The Tampa Bay Buccaneers are restructuring the contract of star wide receiver Mike Evans, per ESPN’s Jeremy Fowler.
Adjusting Evans’ deal will free up salary cap space for the reigning Super Bowl champions to make last-minute improvements to their 2021 roster. Per Over the Cap, the Bucs should have approximately $7.6 million to play with once Evans’ contract gets reworked.
Here are a few moves Tampa Bay could make based on who could be had in a trade, and what its depth chart looks like heading into Tuesday’s roster cut deadline.
Tampa Bay Buccaneers mine remaining free-agent market for veteran depth
Most of the top players remaining on the open market are on defense, and while the Bucs’ depth there is strong, they could stand to upgrade the players behind their starting defensive line, or even push William Gholston for a starting spot.
Vita Vea is a lock, and Ndamukong Suh is all but certain to start despite this advanced stage of his career. Beyond that, spots should be up for grabs.
Longtime Cincinnati Bengals interior pass-rushing extraordinaire Geno Atkins is worth a look, as is five-time Pro Bowler Jurrell Casey. Atkins and Casey both played sparingly in 2020, so they’d each be fresh and eager to contribute to a Super Bowl contender.
Beyond Lavonte David and Devin White — who should play most or all of Tampa Bay’s inside linebacker snaps — there’s room for improvement. The young secondary may benefit from a more experienced addition such as, say, Josh Norman.
Again, we’re splitting hairs here trying to figure out where the Bucs could add depth that wouldn’t feel redundant. It’s a pretty well-stocked cupboard anywhere you look on this loaded team.
Tampa Bay Buccaneers trade O.J. Howard to set up even larger move
Whether he’s involved in a player-for-player swap or traded for draft compensation, former first-round pick O.J. Howard is a luxury playmaker the Bucs didn’t have during last year’s championship run.
Evans’ restructure means the team has enough room to keep him, but dealing Howard away would save Tampa Bay another $6 million. Even if it’d only yield a Day 3 draft pick or thereabouts, GM Jason Licht should absolutely consider moving on from Howard.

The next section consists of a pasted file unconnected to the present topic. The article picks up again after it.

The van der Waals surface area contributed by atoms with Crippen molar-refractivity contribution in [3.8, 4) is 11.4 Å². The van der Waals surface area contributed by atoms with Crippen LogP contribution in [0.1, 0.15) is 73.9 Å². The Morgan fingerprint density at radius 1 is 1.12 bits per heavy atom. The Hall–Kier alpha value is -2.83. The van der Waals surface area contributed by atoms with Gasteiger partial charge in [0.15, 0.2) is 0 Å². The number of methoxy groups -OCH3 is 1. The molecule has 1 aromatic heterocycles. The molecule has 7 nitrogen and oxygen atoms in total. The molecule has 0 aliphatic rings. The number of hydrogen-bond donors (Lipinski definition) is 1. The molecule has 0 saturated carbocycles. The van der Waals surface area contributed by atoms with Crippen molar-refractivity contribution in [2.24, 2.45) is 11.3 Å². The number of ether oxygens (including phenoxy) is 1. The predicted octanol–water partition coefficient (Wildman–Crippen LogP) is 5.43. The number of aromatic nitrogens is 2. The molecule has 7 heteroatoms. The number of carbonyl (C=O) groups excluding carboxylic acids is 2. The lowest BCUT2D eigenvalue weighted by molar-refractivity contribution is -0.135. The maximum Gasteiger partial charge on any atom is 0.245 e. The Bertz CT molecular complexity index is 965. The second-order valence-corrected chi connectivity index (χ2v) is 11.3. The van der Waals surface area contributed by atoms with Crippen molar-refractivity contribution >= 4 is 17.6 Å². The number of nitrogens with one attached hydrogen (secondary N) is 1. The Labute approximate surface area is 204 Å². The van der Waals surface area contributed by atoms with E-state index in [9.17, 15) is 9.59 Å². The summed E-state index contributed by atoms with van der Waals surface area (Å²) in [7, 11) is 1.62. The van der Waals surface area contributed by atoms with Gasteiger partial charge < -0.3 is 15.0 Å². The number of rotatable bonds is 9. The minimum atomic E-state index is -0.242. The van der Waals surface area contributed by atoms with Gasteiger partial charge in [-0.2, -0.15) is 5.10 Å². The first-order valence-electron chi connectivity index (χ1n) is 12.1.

A total of $13 million in cap space could really help the Bucs make a splash move for a standout veteran player who probably wouldn’t take long to get up to speed with the playbook. Scary for the rest of the league to think that the champs brought everyone back, but could still be adding another huge piece to the equation.
With such a deep receiving corps and the likes of Rob Gronkowski and Cameron Brate at tight end already, it’d be worth moving on from Howard right now, rather than letting him walk in free agency for nothing in return next year.
One trade that’d make sense for both teams: The Jacksonville Jaguars land a legitimate TE1 in Howard to help out rookie No. 1 overall pick Trevor Lawrence. In exchange, Tampa Bay could get an early Day 3 pick, or even try to poach 2020 first-round cornerback C.J. Henderson, who’s been bandied about as a trade candidate.
Jessie Bates III boards the Bucs’ ship in trade from Cincinnati Bengals
- Bengals get: 2022 second-round pick, 2023 third-round pick
- Bucs get: FS Jessie Bates III
In the rare instances the Cincinnati Bengals have actually hit on draft picks in recent years, they’ve struggled to retain their own talent. Rather than rewarding Pro Football Focus’ No. 1-graded safety from last season, Jessie Bates III, the frugal Bengals have opted to play hardball.
As mentioned before, it’s a young secondary in Tampa Bay, but adding Bates to the mix and guaranteeing him a multi-year contract extension would lift this Bucs defense to another level.
The more talent the front office can stockpile on that side of the ball, the better. Chances are, defensive coordinator Todd Bowles will be up for a head coaching job once the 2021 campaign ends.
Bowles is a schematic genius who maximizes what he has. Bates ensures that even if Bowles leaves, Tampa Bay’s next play-caller pretty much can’t mess things up — and he’s a phenomenal fit at free safety next to Antoine Winfield Jr.
Not many executives would be willing to do business with the Bucs. An out-of-conference trade with a rebuilding team like Cincinnati makes a lot of sense. Before Evans’ restructure, Over the Cap had Tampa Bay with only $158,835 in cap. Once that goes on the books, there would be room to take on Bates’ $2.85 million for 2021.